A cougar confirmed to have visited Wisconsin last year is dead.
What’s most surprising to wildlife officials is the distance the animal traveled, so says wildlife biologist Adrian Wydeven of the Wisconsin Department of Natural Resources. The cougar was killed by a motor vehicle six weeks ago in Connecticut — that’s 1055 miles away from its first recorded sighting in Champlin, Minnesota on December 5th, 2009. “Yeah, this represents probably new records of movement for a cougar.”
Wydeven says, considering the young male cougar probably originated in the Black Hills of South Dakota, and had to get around the Great Lakes, it’s more likely the animal traveled 1,600 miles. He says previously, the record distance traveled by a mountain lion was 663 miles — from the Black Hills to Oklahoma in 2004.
This was the first confirmed sighting of a cougar in Connecticut in modern times. Based on tracks, a scat sample, and other evidence, Wydeven says experts confirmed that this cat was, in fact, the same one tracked in St. Croix and Dunn Counties. “Initially the officials there thought it was just some escaped zoo animal and after doing some DNA testing on it found out it was the same individual that had traveled through Wisconsin.”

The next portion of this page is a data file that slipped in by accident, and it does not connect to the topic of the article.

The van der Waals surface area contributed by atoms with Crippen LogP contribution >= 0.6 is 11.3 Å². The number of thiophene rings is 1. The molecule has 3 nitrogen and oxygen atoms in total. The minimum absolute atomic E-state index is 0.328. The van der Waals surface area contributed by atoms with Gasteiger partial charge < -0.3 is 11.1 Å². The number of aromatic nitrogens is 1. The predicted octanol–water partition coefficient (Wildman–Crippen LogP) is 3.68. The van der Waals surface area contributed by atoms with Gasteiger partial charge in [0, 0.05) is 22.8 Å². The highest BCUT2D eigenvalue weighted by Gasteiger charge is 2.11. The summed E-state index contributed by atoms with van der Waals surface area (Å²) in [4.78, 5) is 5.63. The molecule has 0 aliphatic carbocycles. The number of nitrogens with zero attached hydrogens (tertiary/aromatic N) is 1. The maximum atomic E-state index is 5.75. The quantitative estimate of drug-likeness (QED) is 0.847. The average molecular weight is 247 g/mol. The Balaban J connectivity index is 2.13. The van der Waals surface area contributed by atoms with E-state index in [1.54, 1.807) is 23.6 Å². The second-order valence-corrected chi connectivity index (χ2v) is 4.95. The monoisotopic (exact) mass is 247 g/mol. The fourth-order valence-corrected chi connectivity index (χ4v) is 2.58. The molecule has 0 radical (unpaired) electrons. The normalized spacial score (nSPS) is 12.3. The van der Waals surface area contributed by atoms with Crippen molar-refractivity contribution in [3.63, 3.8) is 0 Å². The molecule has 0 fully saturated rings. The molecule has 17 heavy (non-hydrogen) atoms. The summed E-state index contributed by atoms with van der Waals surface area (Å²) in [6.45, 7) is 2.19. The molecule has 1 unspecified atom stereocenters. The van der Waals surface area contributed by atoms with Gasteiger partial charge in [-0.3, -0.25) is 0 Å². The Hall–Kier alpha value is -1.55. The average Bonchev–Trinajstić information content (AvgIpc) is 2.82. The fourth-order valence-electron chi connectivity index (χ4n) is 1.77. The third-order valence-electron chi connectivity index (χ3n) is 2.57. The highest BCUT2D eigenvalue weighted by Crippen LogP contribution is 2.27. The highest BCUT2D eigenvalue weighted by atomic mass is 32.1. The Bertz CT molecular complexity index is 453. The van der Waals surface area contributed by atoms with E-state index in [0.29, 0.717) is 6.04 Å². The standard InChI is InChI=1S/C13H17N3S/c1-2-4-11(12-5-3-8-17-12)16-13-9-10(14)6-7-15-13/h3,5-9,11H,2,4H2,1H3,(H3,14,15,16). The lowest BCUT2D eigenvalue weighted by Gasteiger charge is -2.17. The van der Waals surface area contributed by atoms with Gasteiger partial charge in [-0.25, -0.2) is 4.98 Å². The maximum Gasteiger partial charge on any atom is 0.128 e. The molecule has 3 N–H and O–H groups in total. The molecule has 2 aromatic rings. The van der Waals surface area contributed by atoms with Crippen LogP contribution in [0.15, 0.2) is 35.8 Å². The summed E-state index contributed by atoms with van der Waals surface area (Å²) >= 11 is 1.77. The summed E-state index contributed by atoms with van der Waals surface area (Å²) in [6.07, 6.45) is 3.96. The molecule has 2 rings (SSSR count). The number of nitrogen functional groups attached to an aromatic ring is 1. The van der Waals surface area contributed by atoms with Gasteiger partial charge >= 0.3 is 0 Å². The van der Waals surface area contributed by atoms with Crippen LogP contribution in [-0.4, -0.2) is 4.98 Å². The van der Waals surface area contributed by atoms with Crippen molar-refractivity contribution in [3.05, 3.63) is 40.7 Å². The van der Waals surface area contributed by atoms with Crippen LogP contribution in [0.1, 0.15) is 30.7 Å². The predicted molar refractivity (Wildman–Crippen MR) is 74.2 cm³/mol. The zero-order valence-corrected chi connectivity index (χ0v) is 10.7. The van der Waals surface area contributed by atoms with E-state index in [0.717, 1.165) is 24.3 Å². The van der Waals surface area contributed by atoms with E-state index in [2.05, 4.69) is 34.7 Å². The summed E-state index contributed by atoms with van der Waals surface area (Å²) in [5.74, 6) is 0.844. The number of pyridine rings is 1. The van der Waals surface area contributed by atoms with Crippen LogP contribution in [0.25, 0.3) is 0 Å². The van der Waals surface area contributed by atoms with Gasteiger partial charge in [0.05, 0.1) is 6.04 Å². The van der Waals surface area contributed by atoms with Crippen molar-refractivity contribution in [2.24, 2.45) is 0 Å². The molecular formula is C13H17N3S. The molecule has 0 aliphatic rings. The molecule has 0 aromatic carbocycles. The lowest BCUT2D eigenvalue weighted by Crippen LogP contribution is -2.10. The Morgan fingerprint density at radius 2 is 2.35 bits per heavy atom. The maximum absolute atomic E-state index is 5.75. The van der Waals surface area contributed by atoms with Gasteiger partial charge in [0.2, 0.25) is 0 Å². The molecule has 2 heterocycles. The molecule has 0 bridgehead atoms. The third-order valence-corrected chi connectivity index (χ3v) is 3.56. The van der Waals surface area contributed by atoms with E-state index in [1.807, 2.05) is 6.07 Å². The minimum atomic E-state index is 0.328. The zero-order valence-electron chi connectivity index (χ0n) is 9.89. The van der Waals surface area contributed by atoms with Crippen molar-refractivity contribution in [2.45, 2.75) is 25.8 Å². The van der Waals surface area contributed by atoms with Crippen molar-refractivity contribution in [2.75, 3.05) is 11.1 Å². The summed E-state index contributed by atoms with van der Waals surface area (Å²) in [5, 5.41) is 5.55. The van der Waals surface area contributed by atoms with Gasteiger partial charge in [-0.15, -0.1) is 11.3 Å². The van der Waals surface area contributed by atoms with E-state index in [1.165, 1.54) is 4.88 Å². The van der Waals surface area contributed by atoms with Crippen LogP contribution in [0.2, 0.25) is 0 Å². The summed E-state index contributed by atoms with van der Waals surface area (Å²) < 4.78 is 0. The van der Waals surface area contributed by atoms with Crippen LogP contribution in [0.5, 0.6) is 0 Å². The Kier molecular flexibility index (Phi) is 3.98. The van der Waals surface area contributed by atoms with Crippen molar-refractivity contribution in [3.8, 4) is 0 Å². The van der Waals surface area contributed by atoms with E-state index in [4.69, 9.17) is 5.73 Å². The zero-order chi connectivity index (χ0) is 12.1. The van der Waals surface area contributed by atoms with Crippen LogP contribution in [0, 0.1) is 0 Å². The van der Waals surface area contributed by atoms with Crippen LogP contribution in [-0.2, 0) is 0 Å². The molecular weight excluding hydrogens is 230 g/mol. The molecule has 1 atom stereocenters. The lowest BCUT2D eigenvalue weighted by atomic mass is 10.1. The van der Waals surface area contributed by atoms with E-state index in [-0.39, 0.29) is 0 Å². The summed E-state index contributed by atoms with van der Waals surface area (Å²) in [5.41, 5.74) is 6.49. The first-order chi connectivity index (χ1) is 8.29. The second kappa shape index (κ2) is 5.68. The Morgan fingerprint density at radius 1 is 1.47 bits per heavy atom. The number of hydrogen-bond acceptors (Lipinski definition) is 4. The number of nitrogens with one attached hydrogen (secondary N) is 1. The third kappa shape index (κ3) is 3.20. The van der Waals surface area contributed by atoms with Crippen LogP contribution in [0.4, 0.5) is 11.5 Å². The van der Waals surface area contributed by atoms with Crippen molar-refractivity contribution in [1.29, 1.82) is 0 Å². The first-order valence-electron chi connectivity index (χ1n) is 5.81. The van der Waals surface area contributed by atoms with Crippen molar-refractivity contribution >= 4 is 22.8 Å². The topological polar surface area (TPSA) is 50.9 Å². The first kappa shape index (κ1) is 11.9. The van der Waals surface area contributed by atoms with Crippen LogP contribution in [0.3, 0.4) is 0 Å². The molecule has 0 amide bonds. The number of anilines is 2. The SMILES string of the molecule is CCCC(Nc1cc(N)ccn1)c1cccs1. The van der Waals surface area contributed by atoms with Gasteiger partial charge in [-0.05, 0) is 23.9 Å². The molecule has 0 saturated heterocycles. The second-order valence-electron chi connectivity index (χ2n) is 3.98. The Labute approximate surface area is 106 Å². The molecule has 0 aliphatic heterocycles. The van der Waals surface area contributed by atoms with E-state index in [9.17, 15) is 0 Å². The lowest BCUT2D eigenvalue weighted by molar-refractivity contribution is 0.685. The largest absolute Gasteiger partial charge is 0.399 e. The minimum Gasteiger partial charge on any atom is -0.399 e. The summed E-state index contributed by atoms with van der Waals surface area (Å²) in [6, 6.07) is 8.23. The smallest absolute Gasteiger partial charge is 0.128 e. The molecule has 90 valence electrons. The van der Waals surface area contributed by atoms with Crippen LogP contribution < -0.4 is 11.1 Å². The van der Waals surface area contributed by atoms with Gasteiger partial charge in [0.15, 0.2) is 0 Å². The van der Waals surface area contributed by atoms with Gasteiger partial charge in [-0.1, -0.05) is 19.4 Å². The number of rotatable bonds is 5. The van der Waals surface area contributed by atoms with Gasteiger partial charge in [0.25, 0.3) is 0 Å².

A necropsy revealed that the cougar was in near perfect condition before it was struck by the car. There’s plenty of food available in Wisconsin, so it’s likely the animal traveled the great distance in search of companionship.
As for other big cougars in the Badger State, Wydeven says the most recent highly probably sighting was in May 2010 in Lena in Oconto County (in northeast Wisconsin).